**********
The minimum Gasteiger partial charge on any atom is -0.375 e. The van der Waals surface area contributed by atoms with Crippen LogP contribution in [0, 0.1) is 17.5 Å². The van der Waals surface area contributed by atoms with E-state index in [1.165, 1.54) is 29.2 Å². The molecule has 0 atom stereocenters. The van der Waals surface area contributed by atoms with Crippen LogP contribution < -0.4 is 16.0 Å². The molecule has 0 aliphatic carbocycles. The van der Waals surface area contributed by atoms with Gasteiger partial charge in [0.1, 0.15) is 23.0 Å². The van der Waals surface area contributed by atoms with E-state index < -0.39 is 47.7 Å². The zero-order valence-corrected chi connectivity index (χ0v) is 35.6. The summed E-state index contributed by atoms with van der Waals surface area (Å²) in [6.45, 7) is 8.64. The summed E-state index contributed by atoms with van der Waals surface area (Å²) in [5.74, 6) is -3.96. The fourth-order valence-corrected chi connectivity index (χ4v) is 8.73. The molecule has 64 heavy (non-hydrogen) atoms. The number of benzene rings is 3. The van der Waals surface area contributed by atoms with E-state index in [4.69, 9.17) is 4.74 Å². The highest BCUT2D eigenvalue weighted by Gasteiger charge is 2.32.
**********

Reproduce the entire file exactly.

The minimum Gasteiger partial charge on any atom is -0.375 e. The van der Waals surface area contributed by atoms with Crippen LogP contribution in [0, 0.1) is 17.5 Å². The van der Waals surface area contributed by atoms with E-state index in [1.165, 1.54) is 29.2 Å². The molecule has 0 atom stereocenters. The van der Waals surface area contributed by atoms with Crippen LogP contribution < -0.4 is 16.0 Å². The molecule has 0 aliphatic carbocycles. The van der Waals surface area contributed by atoms with Gasteiger partial charge in [0.1, 0.15) is 23.0 Å². The van der Waals surface area contributed by atoms with E-state index < -0.39 is 47.7 Å². The zero-order valence-corrected chi connectivity index (χ0v) is 35.6. The summed E-state index contributed by atoms with van der Waals surface area (Å²) in [6.45, 7) is 8.64. The summed E-state index contributed by atoms with van der Waals surface area (Å²) in [5.74, 6) is -3.96. The fourth-order valence-corrected chi connectivity index (χ4v) is 8.73. The molecule has 64 heavy (non-hydrogen) atoms. The number of benzene rings is 3. The van der Waals surface area contributed by atoms with E-state index in [4.69, 9.17) is 4.74 Å². The highest BCUT2D eigenvalue weighted by Gasteiger charge is 2.32.